- Risk management must be anchored in the organizational structure.
- Processes for the identification, evaluation and management of risks must be defined.
- The prerequisite for this is that there is a risk culture in the company.
- All employees should be aware of risks.
Risk Management Plan example
The risk management plan should be a part of your overall project plan. The risk plan for smaller projects can be as simple as a risk management matrix. Complex projects require more thorough risk analysis and planning. For each risk outlined in the risk matrix you will want to create a thorough analysis for each. The main goal of creating the risk matrix is to prioritize your risks. You will never be able to eliminate all risk, but you can prioritize and document risks to attempt to mitigate or eliminate them. The risk management plan will document the following items:
1. Risk and Consequences
Brainstorm risks before you beginning your project and continue adding to your risk management plan as the project moves throughout it’s life-cycle. What risks can be associated with this project? Will the risks affect the schedule, resourcing or budget?
The table should contain a probability of the risk occurring. This can be a percentage or a number.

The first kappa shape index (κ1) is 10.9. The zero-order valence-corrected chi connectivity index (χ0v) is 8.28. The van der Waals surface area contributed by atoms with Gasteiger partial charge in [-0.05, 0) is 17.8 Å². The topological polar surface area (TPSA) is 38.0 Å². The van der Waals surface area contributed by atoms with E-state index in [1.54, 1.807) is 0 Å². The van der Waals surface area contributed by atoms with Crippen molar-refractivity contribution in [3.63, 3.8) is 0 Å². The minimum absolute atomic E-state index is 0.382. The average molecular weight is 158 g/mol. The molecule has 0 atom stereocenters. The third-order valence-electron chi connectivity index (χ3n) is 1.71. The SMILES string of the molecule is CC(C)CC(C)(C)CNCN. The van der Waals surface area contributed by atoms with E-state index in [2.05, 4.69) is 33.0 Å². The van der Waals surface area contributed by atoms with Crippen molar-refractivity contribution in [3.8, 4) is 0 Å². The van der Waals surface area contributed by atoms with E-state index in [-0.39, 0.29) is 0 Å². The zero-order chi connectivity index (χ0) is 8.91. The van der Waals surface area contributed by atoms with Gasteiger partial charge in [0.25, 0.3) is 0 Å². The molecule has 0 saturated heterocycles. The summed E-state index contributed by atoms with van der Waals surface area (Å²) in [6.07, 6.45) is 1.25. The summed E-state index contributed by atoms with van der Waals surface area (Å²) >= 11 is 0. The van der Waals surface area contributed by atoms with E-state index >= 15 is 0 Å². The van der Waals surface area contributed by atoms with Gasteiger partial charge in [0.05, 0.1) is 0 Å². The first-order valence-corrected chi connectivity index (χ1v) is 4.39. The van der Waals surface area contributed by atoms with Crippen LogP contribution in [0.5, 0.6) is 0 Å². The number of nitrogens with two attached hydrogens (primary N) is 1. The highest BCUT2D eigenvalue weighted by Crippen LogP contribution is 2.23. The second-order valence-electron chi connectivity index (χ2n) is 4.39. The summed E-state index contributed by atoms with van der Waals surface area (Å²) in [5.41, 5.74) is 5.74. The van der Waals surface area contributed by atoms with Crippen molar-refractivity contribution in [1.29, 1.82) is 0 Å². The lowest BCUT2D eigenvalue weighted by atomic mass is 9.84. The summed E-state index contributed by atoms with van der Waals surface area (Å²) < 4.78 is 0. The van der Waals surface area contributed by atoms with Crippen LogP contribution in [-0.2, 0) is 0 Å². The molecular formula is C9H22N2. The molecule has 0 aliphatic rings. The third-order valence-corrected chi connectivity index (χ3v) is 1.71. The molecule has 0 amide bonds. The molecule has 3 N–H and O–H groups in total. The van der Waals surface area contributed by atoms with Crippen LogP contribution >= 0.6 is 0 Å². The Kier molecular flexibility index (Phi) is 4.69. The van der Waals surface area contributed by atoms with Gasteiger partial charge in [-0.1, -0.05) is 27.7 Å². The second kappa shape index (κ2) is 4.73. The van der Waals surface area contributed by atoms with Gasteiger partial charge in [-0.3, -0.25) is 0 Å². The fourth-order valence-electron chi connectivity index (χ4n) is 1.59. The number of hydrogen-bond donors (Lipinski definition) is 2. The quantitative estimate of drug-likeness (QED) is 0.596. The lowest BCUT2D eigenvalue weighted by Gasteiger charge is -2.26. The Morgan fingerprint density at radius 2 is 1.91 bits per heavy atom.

What is the impact to the project if the risk should occur? Build a scale appropriate for the project – smaller projects can use a simple impact of 1-5 (minimal to major) whereas larger projects may want a more formal scale.
(Probability * Impact) will give you an idea of the priority of the risk. Higher priority items should be mitigated and planned for before lower priority items.
5. Mitigation Response – a brief overview of mitigation steps to eliminate or reduce the risk.
Risk Management Plan matrix
Start by building a six column table. The columns will be named after each of the five items in the previous section. The first column can simply be an ID column in which you designate each aspect of the business (or project) for which you are analyzing the matters under columns 2 to 6.
- ID (part of the business or project
- Risks and Consequences
- Mitigation Response
This 6-column matrix is a basic starting point, and from it you can customize and tailor your Risk Management Plan to suit your particular business.